Riding on windy days can add an extra challenge to stay safe and arrive at your destination on time. The type of motorcycle you ride and how you position your body will affect your ability to ride in the wind. We’ll cover the following topics:
- What are the best motorcycles for windy conditions?
- How to adjust your body position for optimal safety
- Essential factors that can affect your ride
What Type of Motorcycle is Better for Windy Days?
One of the great debates about riding in the wind is what type of motorcycle will ride the best in those conditions. What would you choose if you had the option to choose from more than one motorcycle type (or perhaps you happen to have a fleet in your garage)? Heavier or lighter? Shorter or taller? Minimal or full fairing? All those options factors into how the motorcycle rides in a windy situation.
Compare a touring bike with a large fairing, saddlebags, and larger highway-capable engine to a standard with a small front fairing and smaller engine. The wind is less likely to push a touring motorcycle around due to its weight. A standard motorcycle would be able to escape the path of the wind more than a taller motorcycle. A motorcycle with a full fairing may channel the wind around the rider with more than a little or no fairing option. So is there one motorcycle that would work better than others? No, not necessarily.
Motorcycle Riding Techniques for Windy Conditions
Wind can come from all directions, and your motorcycle can help alleviate the effects of the wind pushing your motorcycle around the road. Another significant advantage you have while riding is your body positioning. It can counteract the wind’s force on you and your motorcycle, making it less hazardous on a windy day.
Let’s take a look at different scenarios and determine how to ride safely in each:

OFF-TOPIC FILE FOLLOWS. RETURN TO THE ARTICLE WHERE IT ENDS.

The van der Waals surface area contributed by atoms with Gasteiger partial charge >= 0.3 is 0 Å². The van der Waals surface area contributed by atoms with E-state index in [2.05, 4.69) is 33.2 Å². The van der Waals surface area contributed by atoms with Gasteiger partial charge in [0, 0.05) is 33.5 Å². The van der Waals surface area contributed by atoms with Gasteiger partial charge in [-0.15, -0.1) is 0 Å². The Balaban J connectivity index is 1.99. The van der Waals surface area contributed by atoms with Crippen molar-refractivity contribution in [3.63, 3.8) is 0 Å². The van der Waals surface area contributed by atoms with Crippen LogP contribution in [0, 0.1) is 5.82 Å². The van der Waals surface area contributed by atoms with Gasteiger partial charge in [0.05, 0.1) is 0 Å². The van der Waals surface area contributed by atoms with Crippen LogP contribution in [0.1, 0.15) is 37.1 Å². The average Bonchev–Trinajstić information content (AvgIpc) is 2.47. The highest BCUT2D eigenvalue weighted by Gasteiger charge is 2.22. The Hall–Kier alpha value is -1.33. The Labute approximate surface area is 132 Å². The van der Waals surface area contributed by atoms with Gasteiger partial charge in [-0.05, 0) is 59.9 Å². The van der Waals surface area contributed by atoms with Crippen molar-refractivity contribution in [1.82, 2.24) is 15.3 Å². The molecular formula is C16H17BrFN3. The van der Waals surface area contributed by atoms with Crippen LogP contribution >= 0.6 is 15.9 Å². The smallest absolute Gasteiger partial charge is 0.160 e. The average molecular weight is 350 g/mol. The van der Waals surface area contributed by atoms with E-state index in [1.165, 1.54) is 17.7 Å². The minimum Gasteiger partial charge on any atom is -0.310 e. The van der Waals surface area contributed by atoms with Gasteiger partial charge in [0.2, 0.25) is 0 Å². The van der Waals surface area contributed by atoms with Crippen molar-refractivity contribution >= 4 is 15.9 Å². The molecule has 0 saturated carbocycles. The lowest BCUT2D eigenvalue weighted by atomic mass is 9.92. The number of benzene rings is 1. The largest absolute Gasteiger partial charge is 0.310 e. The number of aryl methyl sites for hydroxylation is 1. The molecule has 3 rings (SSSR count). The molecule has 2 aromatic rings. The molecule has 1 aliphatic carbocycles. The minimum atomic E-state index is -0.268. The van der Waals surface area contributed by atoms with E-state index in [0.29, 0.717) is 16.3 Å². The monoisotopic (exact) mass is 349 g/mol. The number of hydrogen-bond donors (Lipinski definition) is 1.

Riding in Crosswind (Wind comes from either side, pushing your left or right)
Crosswinds will dramatically affect your riding as they can quickly push you off the road or into another traffic lane with a strong gust. Your frontal area can affect how much the wind can push you. Think of yourself as a sail, and the larger area you have for the wind to contact, the more you will feel its effect.
The best way to handle crosswinds is to loosen your body up (think about relaxing your grip, knees, etc.), and don’t panic when you feel the wind moving your body. Ride behind the windscreen as best as possible. You can also stick a knee out in the direction the crosswind comes from to catch the oncoming wind flowing around the motorcycle. For example, stick your left knee out if the crosswinds come from the left. It produces a sail that will pull your body (and motorcycle) to the left and counteracts the effect of the crosswinds. The same can be said for a crosswind coming from the right. Over time you will learn to judge how far to stick your knee out to counteract the crosswinds.
Beyond sticking your knee out, you can lean the motorcycle in the direction of the crosswind to counteract the effects. It will require a slight pressure on the handlebars in the crosswind direction, but it will have a similar effect to sticking your knee out.
You can also try to counterweight in the direction of the crosswind. For example, with a crosswind coming from the left, you could adjust your sitting position to that side of the seat, which will move your body weight slightly to that side. Apply these three methods to help counteract the crosswind for safer riding!
Riding in Headwind (Wind coming from in front of the motorcycle)
Headwinds are a little easier to deal with on a motorcycle than crosswinds. Therefore, they can be less dangerous when riding a motorcycle. The key to minimizing the headwind risk is reducing the frontal area that the wind can push against. It’s best to ride low behind the windscreen and front fairing and tuck your arms and legs close to the motorcycle. Be as streamlined as possible and reduce the friction of the wind against your body. A headwind will slow you down, so be cautious that it doesn’t compromise your safety. If it slows your riding down enough to inhibit smooth traffic flow, you may want to take a break or choose a different route to avoid impeding traffic.
Riding in Tailwind (Wind comes from behind the motorcycle)